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Case Summary: 2012 Settlement Agreements in the MLC (General Motors) Bankruptcy
On March, 29, 2012, the United States Bankruptcy Court for the Southern District of New York (SDNY) approved an agreement between the United States and Motor Liquidation Company (MLC, also known as "Old GM", and formerly known as General Motors Corporation), to resolve environmental claims at the Diamond Alkali Superfund Site, the Kane & Lombard Street Drum Superfund Site, and the Hayford Bridge Road Groundwater Superfund Site.
On June 29, 2012, the United States Bankruptcy Court for the Southern District of New York approved a settlement to resolve environmental claims at the Onondaga Lake Superfund Site and entered the tax offset stipulation associated with the bankruptcy settlement.
Under the terms of the two 2012 settlements, EPA will receive cash, allowed general unsecured claims, and work performance collectively exceeding $61 million to settle environmental claims at various sites.
On this page:
- Summary of March 29, 2012 Settlement Agreement
- Summary of June 29, 2012 Settlement Agreement
The March 29, 2012 settlement agreement resolves MLC's environmental liabilities at three sites and provides over $20.9 million in allowed general unsecured claims for the sites, as well as up to $2,896,334 through performance bonds for cleanup work at the sites.
- The Diamond Alkali Superfund Site is located in and around Essex, Hudson and Passaic Counties in New Jersey and includes a 17-mile portion of the Passaic River, Newark Bay, and portions of the Hackensack River. The settlement allocates an allowed general unsecured claim of $19.5 million to the cleanup costs at the Diamond Alkali Superfund Site.
- The Kane & Lombard Street Drums Superfund Site, located in Baltimore County in Maryland, is a former open dump. The settlement allocates up to $2,448,334 in funds for cleanup work at the site.
- The Hayford Bridge Road Groundwater Superfund Site, located in St. Charles, Missouri, is a former chemical reprocessing facility. The settlement allocates work up to $448,000 in accordance with the terms of a bond posted by Old GM and an allowed general unsecured claim in the amount of $1,402,000 to the cleanup at the Hayford Bridge Site.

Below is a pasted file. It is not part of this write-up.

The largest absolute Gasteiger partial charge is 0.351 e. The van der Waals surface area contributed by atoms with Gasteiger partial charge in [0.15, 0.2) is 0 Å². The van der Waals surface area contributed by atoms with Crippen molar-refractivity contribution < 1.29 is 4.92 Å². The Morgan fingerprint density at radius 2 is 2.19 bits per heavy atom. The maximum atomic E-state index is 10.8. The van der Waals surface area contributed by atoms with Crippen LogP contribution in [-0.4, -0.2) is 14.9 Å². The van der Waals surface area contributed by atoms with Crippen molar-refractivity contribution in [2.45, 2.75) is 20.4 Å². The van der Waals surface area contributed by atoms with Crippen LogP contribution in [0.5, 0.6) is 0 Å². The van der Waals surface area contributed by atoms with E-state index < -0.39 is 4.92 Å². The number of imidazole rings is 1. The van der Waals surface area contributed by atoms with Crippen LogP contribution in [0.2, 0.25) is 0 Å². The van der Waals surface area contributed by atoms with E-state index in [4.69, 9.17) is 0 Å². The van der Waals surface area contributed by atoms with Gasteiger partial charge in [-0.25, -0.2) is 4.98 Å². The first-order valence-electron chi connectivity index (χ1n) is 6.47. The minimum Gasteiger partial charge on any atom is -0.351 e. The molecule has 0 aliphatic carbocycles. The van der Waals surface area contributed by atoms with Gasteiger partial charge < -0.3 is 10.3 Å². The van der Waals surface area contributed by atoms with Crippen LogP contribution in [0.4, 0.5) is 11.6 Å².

The June 29, 2012 settlement agreement resolves MLC's environmental liabilities at the Onondaga Lake Superfund site, located in Onondaga County, N.Y. The United States previously settled Old GM’s environmental liabilities to EPA in connection with portions of the Onondaga Lake Superfund Site, including the IFG Facility and the adjacent PCB Dredging Site, which were owned by Old GM, and the upper reaches of Ley Creek, which were subject to an existing cleanup order. This prior settlement agreement led to the creation of the environmental response trust to remediate and redevelop contaminated properties formerly owned by Old GM, and allocated cash funding for environmental cleanup and oversight costs in the amount of $22.5 million to the IFG facility, $1.8 million to the PCB Dredgings Site, and $8.5 million to the upper reaches of Ley Creek. This settlement resolved Old GM’s remaining environmental liabilities to EPA at the Onondaga Lake Superfund Site.
The Onondaga Lake Superfund Site encompasses 185,000 acres and is located in Onondaga County, New York. It consists of the Onondaga Lake, seven major and several minor tributaries, and contamination sources upland of the Lake. In 1952, Old GM bought the Inland Fisher Guide Facility (“IFG Facility”), which is located on the Onondaga Lake Superfund Site. Under the 2012 settlement agreement, EPA received the following allowed general unsecured claims:
- $38.3 million for environmental cleanup at the lower reaches of Ley Creek;
- $438,448 for unreimbursed past and future oversight costs at Onondaga Lake;
- $113,248 for unreimbursed past and future oversight costs at the Salina Landfill;
- $234,475 for unreimbursed past costs at the IFG Facility; and
- $110,395 for unreimbursed past costs at the PCB Dredgings Site.
The $39.2 million settlement, to be paid in New GM stock and warrants at less than the full value of the claim, was reduced by $17.3 million as a result of the court's entry of the tax offset stipulation. That meant that $17.3 million was paid to EPA in full (at 100 cents on the dollar), leaving only the remaining $21.9 million settlement amount to be paid in New GM stock and warrants.
For more information contact:
U.S. Environmental Protection Agency
1200 Pennsylvania Avenue, NW
Washington, D.C. 20460
202 564 4267